Statistics Seminars: Robust versus Constrained-Non-Informative Bayesian Priors in Common-Cause Failure Modelling with Zero Counts
6 February 2012 14:00 in CM221
In a standard Bayesian approach to the alpha-factor model for common-cause failure, a precise Dirichlet prior distribution models epistemic uncertainty. This Dirichlet prior is then updated with observed data to obtain a posterior distribution, which forms the basis for further inferences. Kelly and Atwood's minimally informative Dirichlet prior for the alpha-factor model incorporates precise mean values for the alpha-factors, but is otherwise quite diffuse. Nevertheless, although this maximum entropy prior is in principle non-informative about anything but the mean, its tail turns out to be far too light to properly cope with zero counts, which are very typical in multi-component failure data. In fact, inferences turn out to be strongly sensitive to the tail due to zero counts, and whence, it seems that a single prior cannot do the job.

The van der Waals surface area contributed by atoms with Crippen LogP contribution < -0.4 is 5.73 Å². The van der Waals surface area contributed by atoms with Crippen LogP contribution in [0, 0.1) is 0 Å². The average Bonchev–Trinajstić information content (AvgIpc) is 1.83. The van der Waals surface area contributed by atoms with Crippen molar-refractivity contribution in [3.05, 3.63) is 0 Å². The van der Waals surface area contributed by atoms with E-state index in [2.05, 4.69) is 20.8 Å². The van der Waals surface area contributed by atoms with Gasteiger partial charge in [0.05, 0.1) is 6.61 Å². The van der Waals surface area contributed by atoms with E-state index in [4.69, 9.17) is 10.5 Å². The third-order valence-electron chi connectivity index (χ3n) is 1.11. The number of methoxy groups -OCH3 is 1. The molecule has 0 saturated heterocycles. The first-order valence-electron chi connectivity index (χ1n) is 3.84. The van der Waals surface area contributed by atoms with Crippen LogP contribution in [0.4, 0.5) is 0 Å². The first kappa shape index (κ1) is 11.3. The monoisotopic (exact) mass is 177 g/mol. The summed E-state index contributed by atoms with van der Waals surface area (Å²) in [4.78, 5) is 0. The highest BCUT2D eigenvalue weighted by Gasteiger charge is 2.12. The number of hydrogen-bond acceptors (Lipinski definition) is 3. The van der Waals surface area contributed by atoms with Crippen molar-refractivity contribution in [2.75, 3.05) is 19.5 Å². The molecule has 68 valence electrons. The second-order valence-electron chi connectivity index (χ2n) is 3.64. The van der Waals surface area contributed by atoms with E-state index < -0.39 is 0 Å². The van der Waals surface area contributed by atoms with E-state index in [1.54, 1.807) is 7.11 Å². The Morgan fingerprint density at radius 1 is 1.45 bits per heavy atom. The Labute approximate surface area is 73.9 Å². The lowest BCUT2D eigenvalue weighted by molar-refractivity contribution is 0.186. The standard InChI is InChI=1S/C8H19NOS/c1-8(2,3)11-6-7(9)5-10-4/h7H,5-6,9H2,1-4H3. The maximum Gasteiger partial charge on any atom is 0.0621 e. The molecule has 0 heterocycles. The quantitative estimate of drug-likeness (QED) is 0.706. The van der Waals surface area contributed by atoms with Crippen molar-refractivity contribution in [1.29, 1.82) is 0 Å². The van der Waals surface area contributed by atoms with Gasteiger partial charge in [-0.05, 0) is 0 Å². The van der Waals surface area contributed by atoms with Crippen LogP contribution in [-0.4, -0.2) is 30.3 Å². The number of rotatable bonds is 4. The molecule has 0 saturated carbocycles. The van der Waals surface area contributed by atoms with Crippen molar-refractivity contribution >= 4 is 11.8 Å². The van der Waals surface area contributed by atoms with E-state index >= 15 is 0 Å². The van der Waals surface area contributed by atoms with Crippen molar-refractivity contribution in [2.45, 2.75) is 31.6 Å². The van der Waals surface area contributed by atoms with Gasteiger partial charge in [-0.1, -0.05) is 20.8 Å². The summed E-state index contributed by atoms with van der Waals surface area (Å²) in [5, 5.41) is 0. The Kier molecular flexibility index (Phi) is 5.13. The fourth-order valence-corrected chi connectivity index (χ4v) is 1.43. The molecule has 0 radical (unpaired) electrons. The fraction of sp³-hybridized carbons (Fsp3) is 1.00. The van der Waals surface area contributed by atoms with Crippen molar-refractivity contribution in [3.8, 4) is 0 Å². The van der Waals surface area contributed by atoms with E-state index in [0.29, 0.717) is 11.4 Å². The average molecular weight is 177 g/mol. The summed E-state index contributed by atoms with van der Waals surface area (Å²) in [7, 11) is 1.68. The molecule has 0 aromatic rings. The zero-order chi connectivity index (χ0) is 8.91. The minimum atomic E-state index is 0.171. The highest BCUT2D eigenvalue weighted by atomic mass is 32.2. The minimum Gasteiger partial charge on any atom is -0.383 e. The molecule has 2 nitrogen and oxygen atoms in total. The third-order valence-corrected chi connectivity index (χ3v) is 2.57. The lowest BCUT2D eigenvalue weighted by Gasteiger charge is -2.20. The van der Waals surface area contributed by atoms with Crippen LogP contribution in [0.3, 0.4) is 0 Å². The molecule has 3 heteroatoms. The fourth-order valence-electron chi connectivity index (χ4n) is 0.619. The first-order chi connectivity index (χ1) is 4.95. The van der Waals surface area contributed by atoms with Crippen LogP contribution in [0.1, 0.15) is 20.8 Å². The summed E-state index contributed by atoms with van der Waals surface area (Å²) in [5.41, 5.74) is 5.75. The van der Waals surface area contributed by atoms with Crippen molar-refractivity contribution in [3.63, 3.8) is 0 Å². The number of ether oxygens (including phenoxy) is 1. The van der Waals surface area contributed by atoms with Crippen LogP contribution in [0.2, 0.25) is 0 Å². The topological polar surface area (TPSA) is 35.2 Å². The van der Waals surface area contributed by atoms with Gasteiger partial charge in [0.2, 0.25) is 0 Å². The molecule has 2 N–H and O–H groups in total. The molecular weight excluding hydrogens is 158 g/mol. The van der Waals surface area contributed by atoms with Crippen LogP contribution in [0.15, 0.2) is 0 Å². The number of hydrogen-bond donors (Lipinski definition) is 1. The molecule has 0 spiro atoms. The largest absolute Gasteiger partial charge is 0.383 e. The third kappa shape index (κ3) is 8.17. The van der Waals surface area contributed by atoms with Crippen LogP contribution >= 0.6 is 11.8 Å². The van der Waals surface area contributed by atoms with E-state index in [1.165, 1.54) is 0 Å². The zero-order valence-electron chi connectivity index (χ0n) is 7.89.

To address these concerns, we adapt the imprecise Dirichlet model of Walley to represent epistemic uncertainty in the alpha-factors. In this robust Bayesian approach, epistemic uncertainty is expressed more cautiously via lower and upper expectations or each alpha-factor, along with a learning parameter which determines how quickly the model learns from observed data. For this application, we focus on elicitation of the learning parameter, and find that values in the range of 1 to 10 seem reasonable.
(Joint work with Dana Kelly and Gero Walter.)
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